Boxcar Racer: self-titled

Boxcar Racer
Boxcar Racer

Blink 182 have always struck me as the band version of Matthew McConaughey’s character from the movie Dazed and Confused: the one who spends his early twenties hanging out at the local diner scamming on high school girls. Finally, upon being confronted by some local kids, he utters the immortal line, “The beauty of high school chicks is that I get older, and they stay the same age.” Blink 182’s success is based on a similar theory: as long as they can keep churning out track after track of catchy punk rock songs about girls and farting, they’re always going to have a fan base. No matter how old Blink 182 gets there will always be a 15-20-year-old demographic gobbling up their albums. It seemed that, like the lecherous character from Dazed and Confused, Blink 182 were content with their fate, oblivious to the critics who attempted to derail them by charging Blink with lack of ambition and originality.

Despite the gajillion albums sold, it seems that the members of Blink 182 did indeed yearn for something different. A couple of years ago, Blinkers Thomas DeLonge and Travis Barker teamed up with some friends to record an album full of non-Blink friendly fare. Displaying a remarkable knowledge of their fan base, the duo decided to record the album under the moniker Boxcar Racer. The goal was to put out an album of songs the two had always wanted to write, but could not for fear of alienating their following. In 2002, they did. Judging by the first song on their self-titled album, “I Feel So”, you have to wonder what the hubbub was all about. As DeLonge wishes he were younger, stronger, braver, more outgoing, music fans might be wondering if he is going to pen a song that didn’t sound like anything off a Blink album. Part of the problem is his vocals — their nasal imprint is impossible to forget. The other problem is that other than being two minutes longer than standard Blink fare and having a three second piano intro, this is a basic pop-punk track. The second song, “All Systems Go”, begins in the same manner as, oh, about a thousand other GreenSumBlinkNewDayFound182 tracks. However, before you abandon all hope the song turns into a raging hardcore track reminiscent of Silent Majority or the almighty Avail. It’s at that point that Boxcar Racer actually gets interesting. “Watch The World” begins with DeLonge cooing over acoustic guitars, and while the sentiment is a bit childish with lyrics like “I saw this man dispose of hunger and soap operas too / I saw this field that grew perfection full of things you do / I saw this box get rid of heartache and cure cancer too”, it’s quietly the most wonderful song he’s ever written.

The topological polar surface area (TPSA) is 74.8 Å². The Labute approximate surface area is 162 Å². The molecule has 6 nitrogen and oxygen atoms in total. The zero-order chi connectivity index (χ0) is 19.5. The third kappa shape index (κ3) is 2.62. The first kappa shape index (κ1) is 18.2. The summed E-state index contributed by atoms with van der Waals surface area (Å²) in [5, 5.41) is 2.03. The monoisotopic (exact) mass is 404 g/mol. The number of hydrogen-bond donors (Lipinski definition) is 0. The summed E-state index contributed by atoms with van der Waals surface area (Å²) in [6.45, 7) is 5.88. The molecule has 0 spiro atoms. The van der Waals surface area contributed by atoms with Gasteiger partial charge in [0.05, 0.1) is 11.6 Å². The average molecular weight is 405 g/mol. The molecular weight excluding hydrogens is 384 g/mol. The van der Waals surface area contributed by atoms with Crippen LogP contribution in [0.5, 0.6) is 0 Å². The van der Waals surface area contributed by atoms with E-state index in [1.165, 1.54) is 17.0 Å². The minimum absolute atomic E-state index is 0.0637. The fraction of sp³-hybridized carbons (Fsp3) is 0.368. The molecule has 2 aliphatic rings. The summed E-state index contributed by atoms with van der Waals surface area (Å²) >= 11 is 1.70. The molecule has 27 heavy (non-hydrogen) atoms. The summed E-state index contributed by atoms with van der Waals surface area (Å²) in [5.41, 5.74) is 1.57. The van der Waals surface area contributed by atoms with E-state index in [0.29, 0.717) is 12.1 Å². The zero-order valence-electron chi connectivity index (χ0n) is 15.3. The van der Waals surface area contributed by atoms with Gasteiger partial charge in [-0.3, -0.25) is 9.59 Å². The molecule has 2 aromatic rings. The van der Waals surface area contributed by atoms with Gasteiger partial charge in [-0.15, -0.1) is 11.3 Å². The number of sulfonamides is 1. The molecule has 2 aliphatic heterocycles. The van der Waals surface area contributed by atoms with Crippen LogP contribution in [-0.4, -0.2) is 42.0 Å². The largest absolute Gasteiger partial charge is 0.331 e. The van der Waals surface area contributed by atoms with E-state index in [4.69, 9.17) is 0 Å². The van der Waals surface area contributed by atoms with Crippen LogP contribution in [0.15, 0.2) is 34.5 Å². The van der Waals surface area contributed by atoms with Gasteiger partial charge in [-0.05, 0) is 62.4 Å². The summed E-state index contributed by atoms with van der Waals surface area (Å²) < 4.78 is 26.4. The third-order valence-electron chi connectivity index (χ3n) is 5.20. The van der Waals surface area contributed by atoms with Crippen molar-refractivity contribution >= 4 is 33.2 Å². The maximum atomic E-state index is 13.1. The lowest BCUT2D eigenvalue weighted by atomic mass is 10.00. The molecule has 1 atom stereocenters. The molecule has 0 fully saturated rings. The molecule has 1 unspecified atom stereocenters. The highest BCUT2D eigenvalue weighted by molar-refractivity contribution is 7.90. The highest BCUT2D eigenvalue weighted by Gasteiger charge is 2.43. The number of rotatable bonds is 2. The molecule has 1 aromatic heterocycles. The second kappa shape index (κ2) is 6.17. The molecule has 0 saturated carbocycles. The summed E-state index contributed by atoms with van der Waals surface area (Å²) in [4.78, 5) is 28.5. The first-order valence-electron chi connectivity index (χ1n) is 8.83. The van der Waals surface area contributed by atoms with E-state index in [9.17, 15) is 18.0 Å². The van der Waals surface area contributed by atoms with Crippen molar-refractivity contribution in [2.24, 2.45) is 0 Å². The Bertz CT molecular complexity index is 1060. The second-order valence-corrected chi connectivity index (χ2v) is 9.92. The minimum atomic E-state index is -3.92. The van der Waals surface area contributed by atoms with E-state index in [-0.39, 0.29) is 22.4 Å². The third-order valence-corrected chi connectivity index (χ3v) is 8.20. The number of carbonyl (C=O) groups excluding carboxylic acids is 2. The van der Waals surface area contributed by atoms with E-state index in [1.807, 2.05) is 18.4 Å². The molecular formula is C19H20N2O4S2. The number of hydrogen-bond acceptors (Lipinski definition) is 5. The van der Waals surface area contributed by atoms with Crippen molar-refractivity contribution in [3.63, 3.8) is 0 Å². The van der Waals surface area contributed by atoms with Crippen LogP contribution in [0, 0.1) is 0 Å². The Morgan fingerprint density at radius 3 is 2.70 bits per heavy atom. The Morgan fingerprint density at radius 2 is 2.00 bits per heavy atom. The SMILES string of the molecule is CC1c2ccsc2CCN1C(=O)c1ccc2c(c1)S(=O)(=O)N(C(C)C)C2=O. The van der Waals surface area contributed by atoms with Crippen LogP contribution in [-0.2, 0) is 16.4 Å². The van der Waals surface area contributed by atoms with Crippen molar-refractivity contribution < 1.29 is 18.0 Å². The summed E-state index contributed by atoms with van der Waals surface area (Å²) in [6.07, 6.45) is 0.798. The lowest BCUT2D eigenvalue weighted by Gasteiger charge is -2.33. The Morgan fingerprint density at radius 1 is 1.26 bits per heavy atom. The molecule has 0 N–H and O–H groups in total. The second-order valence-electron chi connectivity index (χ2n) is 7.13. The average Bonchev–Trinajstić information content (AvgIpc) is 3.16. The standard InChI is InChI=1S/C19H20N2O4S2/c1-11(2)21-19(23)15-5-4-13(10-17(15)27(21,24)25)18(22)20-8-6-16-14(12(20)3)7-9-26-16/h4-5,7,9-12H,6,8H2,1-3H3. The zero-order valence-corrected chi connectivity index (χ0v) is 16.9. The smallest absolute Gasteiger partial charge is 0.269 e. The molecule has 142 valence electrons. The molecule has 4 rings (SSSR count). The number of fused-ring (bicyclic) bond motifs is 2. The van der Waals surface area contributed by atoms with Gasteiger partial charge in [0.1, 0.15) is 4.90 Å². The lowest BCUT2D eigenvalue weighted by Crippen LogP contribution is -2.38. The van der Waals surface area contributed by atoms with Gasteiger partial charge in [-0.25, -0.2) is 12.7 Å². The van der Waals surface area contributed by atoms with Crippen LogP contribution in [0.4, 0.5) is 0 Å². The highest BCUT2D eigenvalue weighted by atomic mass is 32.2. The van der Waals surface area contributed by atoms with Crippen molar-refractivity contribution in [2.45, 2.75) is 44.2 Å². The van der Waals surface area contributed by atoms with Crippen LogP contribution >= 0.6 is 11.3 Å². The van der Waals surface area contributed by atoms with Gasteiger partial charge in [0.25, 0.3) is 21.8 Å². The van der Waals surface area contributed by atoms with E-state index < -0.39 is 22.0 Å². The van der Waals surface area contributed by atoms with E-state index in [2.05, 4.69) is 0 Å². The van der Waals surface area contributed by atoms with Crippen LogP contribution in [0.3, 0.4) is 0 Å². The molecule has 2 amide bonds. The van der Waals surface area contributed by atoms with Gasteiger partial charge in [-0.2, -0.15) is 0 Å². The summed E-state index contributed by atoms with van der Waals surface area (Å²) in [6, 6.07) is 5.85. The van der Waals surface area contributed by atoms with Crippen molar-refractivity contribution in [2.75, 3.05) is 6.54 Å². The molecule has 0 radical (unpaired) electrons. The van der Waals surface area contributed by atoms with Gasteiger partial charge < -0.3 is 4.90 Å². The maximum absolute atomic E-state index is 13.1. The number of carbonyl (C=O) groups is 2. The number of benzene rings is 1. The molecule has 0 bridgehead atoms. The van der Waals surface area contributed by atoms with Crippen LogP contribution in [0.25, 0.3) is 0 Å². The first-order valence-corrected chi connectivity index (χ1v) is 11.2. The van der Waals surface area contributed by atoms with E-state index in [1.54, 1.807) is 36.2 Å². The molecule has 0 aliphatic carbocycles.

“Cat Like Thief” features the other Blinker, Mark Hoppus, doing his best Tim Armstrong impression. The song is built around a dub backdrop, showing that Boxcar knows something other than the loud/quiet, fast/slow formula. Ironically, “And I” and “Letters To God” are both classic emo tracks in the fashion of Texas is The Reason and Christie Front Drive. I find it delicious that while most current bands are trying to pass pop-punk off as emo, it’s a pop-punk band who actually went and recorded an album full of tried and true mid-’90s chops.

As a reminder of their other band, “My First Punk Song” is a ripping thrash track that will bring a smile to the faces of Descendents fans. It’s the kind of song that nicely breaks up the pace of the album and reminds you that, above all, these guys are still obnoxious.

As exciting as the first eight tracks are, the last five are disappointing. Boxcar Racer fall in love with the same blueprint: start with the slow military style drum beat, then add acoustic guitar, then add vocals, then turn your amps up to ten and blow the whole thing out. While it works for a while, it eventually gets old and the album begins to lose steam.

Boxcar Racer is an interesting project, and it’s a pretty fantastic hardcore/emo/punk rock album. It seems to re-affirm the band’s roots while proving that they are capable of more than the by-the-numbers approach of Blink. On the other hand, there’s no reason this couldn’t have been a Blink 182 album (after all the beauty of bands is watching them grow and develop their sound), which means that they recorded as Boxcar Racer because they know they’ve alienated a certain audience, the non-mall going one, and are trying to draw them in under a different label. Furthermore, while Boxcar Racer have the right moves, they are ones that others invented. If Blink 182 owes its success to the Descendents and Green Day, Boxcar Racer owes theirs to Avail and Texas is The Reason. Either way, Boxcar Racer have released an enjoyable album. While they may be evil doppelgangers trying to lure in a new crowd, they’ve taken a great form.